Theory-of-Mind development and early sibling relationships after the birth of a sibling: Parental discipline matters

Ju Hyun Song, Brenda L. Volling

Research output: Contribution to journalArticlepeer-review

4 Citations (Scopus)

Abstract

This study investigated relations among children's Theory-of-Mind (ToM) development, early sibling interactions, and parental discipline strategies during the transition to siblinghood. Using a sample of firstborn children and their parents (N = 208), we assessed children's ToM before the birth of a sibling and 12 months after the birth, and sibling interactions (i.e., positive engagement and antagonism) and parental discipline strategies (i.e., child-centred and parent-centred discipline) at 4 and 8 months in the first year of siblinghood. Structural equation modelling analyses revealed that children's ToM before the birth of the sibling predicted children's positive engagement with the infant sibling, whereas children's antagonistic behaviours towards the infant sibling negatively predicted children's ToM at 12 months, but only when mothers used low levels of child-centred discipline. These findings emphasize the role of parents in the development of young children's social-cognitive understanding in the context of early sibling interactions. Highlights: This study investigated relations among firstborns' Theory-of-Mind (ToM), early sibling relationships, and parental discipline during the first year of siblinghood. Multigroup analyses showed that ToM predicted higher sibling positive engagement, and early sibling antagonism predicted poorer ToM when mothers used low child-centred discipline. Parental discipline plays an important role in the development of young children's social understanding and sibling relationships as early as the first year of siblinghood.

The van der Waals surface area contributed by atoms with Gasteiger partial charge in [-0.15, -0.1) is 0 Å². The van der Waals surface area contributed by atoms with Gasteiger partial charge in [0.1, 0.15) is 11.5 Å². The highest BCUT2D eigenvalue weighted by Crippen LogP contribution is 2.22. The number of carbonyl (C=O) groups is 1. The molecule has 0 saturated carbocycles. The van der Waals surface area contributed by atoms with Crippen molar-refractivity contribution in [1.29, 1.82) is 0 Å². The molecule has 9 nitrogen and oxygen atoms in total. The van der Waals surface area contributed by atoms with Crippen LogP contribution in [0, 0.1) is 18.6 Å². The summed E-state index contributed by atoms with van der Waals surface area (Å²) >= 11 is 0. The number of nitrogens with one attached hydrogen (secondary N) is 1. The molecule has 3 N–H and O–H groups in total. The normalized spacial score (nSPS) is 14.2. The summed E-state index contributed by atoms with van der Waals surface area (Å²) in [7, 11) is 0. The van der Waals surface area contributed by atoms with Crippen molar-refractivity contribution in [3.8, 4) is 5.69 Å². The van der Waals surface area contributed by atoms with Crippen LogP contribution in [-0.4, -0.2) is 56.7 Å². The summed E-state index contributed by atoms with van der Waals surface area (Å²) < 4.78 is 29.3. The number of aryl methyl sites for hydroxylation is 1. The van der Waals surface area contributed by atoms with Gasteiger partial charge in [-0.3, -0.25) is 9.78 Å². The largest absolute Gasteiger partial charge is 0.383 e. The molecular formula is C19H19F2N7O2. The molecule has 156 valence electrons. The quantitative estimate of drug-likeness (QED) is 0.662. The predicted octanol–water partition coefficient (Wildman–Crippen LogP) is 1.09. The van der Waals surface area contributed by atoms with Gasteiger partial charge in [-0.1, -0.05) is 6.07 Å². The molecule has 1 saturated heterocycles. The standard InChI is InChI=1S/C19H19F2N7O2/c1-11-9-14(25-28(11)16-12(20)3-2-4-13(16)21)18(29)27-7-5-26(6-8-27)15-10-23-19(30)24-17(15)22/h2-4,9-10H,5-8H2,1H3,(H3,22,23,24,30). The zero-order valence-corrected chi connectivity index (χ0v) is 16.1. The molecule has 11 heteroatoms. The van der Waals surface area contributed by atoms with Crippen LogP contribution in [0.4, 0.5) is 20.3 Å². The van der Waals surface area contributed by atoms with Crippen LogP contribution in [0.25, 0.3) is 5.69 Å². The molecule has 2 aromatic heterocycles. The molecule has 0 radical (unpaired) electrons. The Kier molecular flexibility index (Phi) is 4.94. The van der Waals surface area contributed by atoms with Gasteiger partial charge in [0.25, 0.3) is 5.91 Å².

Original languageEnglish
Article numbere2053
JournalInfant and Child Development
Volume27
Issue number1
DOIs
Publication statusPublished - 2018 Jan 1

Bibliographical note

Funding Information:
The research was supported by grants (R01HD042607 and K02HD047423) from the Eunice Kennedy Shriver National Institute of Child Health and Human Development to Brenda L. Volling. We are grateful for the participation of the families of the Family Transitions Study.

Publisher Copyright:
Copyright © 2017 John Wiley & Sons, Ltd.

All Science Journal Classification (ASJC) codes

  • Developmental and Educational Psychology

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